Will Internet Mechabots Destroy My Toddler’s Mind?

Exposure to unsettling YouTube content is not necessarily damaging to children.

Posted Nov 20, 2017

Atsurkan/Shutterstock
Source: Atsurkan/Shutterstock

In a shocking, fascinating, and disturbing recent piece on Medium, James Bridle details the maddening proliferation of YouTube videos aimed at very young children. These include endless variations of nursery rhyme compilations, authorized and unauthorized clips of beloved children’s characters, and low-budget original animation.

The sheer number of these videos is unsettling. Clearly, they are responding to a market desire. As Bridle notes, the fact that the length is a selling point, labeled in the names of these videos, suggests parents and caregivers reaching for them to keep children occupied for an hour or more at a time.

According to the most commonly cited national survey, young children’s overall time with media has been relatively flat over the past five years at two hours and 19 minutes.

However, the amount of time that children under eight spend with handheld devices specifically has increased tenfold in just five years. Video streaming apps, unlike traditional TV, have features like autoplay and automated suggestions to encourage binge-watching with little parent intervention. Time on device equals ad revenue.

So, there are a lot of these kiddie videos. But that’s not the scariest part.

Buried in the pile, Bridle points out, is content that is highly violent, sexual and otherwise disturbing. Some of it seems to be produced more or less accidentally, with some degree of automation involved. Other videos may be interpolations of parodies created by trolls. Or combinations of all of the above. It’s hard to figure out, but it’s undeniable that a kid or a parent could click on this stuff accidentally while searching for child-friendly material.

I know this for a fact because it happened to me. When my older daughter was a toddler, I was searching for “potty training” videos on YouTube. I found positive messages from Elmo, Daniel Tiger, and a hyperenthusiastic Japanese panda. I also accidentally showed her an episode of an unbelievably obnoxious, obscene, and foul cartoon apparently aimed at dimwitted adolescents. She loved it, of course, and demanded to see it again and again.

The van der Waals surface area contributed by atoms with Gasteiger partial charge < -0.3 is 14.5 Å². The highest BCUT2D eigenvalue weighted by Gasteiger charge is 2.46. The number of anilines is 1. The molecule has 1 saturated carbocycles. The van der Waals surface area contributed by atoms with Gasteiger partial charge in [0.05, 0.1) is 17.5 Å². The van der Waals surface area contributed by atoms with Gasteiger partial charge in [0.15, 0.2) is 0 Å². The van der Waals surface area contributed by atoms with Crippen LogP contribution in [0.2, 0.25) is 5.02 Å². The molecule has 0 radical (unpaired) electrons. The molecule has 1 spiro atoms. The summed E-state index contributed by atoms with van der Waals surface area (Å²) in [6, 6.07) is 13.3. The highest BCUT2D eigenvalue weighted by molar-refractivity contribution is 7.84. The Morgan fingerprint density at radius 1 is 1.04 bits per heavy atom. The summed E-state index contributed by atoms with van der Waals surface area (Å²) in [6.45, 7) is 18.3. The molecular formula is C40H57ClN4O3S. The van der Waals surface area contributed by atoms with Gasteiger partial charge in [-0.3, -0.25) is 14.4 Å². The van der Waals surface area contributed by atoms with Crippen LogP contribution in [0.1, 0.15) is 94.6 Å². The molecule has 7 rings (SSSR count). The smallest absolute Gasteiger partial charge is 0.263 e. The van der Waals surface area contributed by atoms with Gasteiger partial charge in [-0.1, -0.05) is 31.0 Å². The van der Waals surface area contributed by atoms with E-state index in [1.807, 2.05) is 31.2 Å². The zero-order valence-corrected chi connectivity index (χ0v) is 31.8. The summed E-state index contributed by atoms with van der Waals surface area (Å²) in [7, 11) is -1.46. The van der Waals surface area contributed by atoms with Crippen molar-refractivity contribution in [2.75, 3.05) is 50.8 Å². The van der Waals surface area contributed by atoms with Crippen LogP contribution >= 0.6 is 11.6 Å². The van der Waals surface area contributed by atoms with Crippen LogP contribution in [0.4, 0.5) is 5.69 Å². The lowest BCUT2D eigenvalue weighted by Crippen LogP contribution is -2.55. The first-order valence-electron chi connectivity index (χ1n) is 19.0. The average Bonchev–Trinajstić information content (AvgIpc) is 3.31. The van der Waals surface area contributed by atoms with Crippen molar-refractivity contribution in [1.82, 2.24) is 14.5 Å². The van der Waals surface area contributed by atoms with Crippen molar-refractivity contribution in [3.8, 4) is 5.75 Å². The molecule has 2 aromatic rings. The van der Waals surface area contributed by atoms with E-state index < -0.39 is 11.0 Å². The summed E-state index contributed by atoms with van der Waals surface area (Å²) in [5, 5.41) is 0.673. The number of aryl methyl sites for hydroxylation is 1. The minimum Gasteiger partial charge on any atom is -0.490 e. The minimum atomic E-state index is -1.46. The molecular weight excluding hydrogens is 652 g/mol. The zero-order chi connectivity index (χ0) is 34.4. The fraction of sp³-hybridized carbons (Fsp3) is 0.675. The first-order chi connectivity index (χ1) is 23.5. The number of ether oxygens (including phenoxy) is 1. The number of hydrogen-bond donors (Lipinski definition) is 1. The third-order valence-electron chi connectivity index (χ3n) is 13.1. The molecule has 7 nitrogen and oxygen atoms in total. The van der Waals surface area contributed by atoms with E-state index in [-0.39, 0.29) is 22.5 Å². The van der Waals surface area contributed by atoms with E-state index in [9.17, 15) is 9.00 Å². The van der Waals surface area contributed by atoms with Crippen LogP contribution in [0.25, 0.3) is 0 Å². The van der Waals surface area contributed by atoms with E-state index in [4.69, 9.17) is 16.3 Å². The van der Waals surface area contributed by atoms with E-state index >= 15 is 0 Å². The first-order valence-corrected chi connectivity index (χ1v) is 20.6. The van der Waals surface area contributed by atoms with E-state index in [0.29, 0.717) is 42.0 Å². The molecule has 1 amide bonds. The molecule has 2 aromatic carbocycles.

Here’s the reason to not be too freaked out, yet, by the deep weirdness of kiddie YouTube.

Bridle writes:

Someone or something or some combination of people and things is using YouTube to systematically frighten, traumatise, and abuse children, automatically and at scale, and it forces me to question my own beliefs about the internet, at every level.

Wait wait wait! Frighten? Sure, it could, yes. Traumatize? Abuse? That’s an overstatement.

Media effects research has its critics. But many researchers do argue that exposure to graphic media violence can contribute to desensitization, a loss of empathy, attentional problems, and less often, aggression.

Media violence is extremely common. Young children are most likely to encounter it through “background” television being watched by adults, including the news, not through short YouTube videos.

If your child does come across a disturbing video, all is not lost. My daughter, who has every advantage in the world, suffered zero negative effects from seeing something inappropriate on YouTube. She loved it, actually. TV is not DDT and parents have far more power as mediators than we may realize. Research by Eric Rasmussen at Texas Tech and Erica Austin at Washington State University, shows that it is parent-child conversation that determines to what degree children absorb messages from the shows they watch, whether pro-social or anti-social.

The existence of this gross YouTube stuff is not proof that children at scale are being traumatized by it, much less “abused.” Many, maybe most, might come across it with little effect. Others might be upset by something they see, but still, have a trusted adult in their lives who can comfort them and help them process it.

Some children, unfortunately, are not being supervised closely or safely. In the worst-case scenario, they might be watching hours of such videos every day—say in an unlicensed home-based daycare or under the care of an elderly relative. Content is not the only problem here. Even if they were watching PBS all that time, the sheer amount of media exposure with a lack of caregiver engagement would still be a problem in itself.

Do I wish that the creators of these platforms would make it harder for my kids to find so much violent and disturbing junk to watch? Yes, just as our grandparents did when they bought televisions. And we may need similar citizen movements to regulate the algorithms that deliver this mess.

Still, even if every bizarre YouTube video were filtered or erased, we would still face problems such as a lack of quality childcare and support for parents that goes beyond troubling media.

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